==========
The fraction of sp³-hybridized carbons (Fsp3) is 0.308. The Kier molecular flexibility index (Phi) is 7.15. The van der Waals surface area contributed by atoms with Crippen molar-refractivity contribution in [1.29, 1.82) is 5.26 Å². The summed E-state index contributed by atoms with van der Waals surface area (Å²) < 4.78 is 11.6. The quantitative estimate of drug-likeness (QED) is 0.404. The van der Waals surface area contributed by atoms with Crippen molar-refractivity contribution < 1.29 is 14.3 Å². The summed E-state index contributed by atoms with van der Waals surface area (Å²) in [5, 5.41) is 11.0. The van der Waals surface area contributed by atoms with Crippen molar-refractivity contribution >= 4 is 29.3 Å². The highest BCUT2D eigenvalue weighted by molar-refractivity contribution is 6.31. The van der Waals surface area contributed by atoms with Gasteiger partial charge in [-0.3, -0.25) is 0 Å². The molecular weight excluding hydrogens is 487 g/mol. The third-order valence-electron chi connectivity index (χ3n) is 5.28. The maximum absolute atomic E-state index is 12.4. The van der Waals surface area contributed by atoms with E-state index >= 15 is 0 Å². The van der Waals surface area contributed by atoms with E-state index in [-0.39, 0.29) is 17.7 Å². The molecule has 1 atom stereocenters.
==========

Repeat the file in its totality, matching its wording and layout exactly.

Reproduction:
The fraction of sp³-hybridized carbons (Fsp3) is 0.308. The Kier molecular flexibility index (Phi) is 7.15. The van der Waals surface area contributed by atoms with Crippen molar-refractivity contribution in [1.29, 1.82) is 5.26 Å². The summed E-state index contributed by atoms with van der Waals surface area (Å²) < 4.78 is 11.6. The quantitative estimate of drug-likeness (QED) is 0.404. The van der Waals surface area contributed by atoms with Crippen molar-refractivity contribution < 1.29 is 14.3 Å². The summed E-state index contributed by atoms with van der Waals surface area (Å²) in [5, 5.41) is 11.0. The van der Waals surface area contributed by atoms with Crippen molar-refractivity contribution >= 4 is 29.3 Å². The highest BCUT2D eigenvalue weighted by molar-refractivity contribution is 6.31. The van der Waals surface area contributed by atoms with Gasteiger partial charge in [-0.3, -0.25) is 0 Å². The molecular weight excluding hydrogens is 487 g/mol. The third-order valence-electron chi connectivity index (χ3n) is 5.28. The maximum absolute atomic E-state index is 12.4. The van der Waals surface area contributed by atoms with E-state index >= 15 is 0 Å². The van der Waals surface area contributed by atoms with E-state index in [-0.39, 0.29) is 17.7 Å². The molecule has 1 atom stereocenters.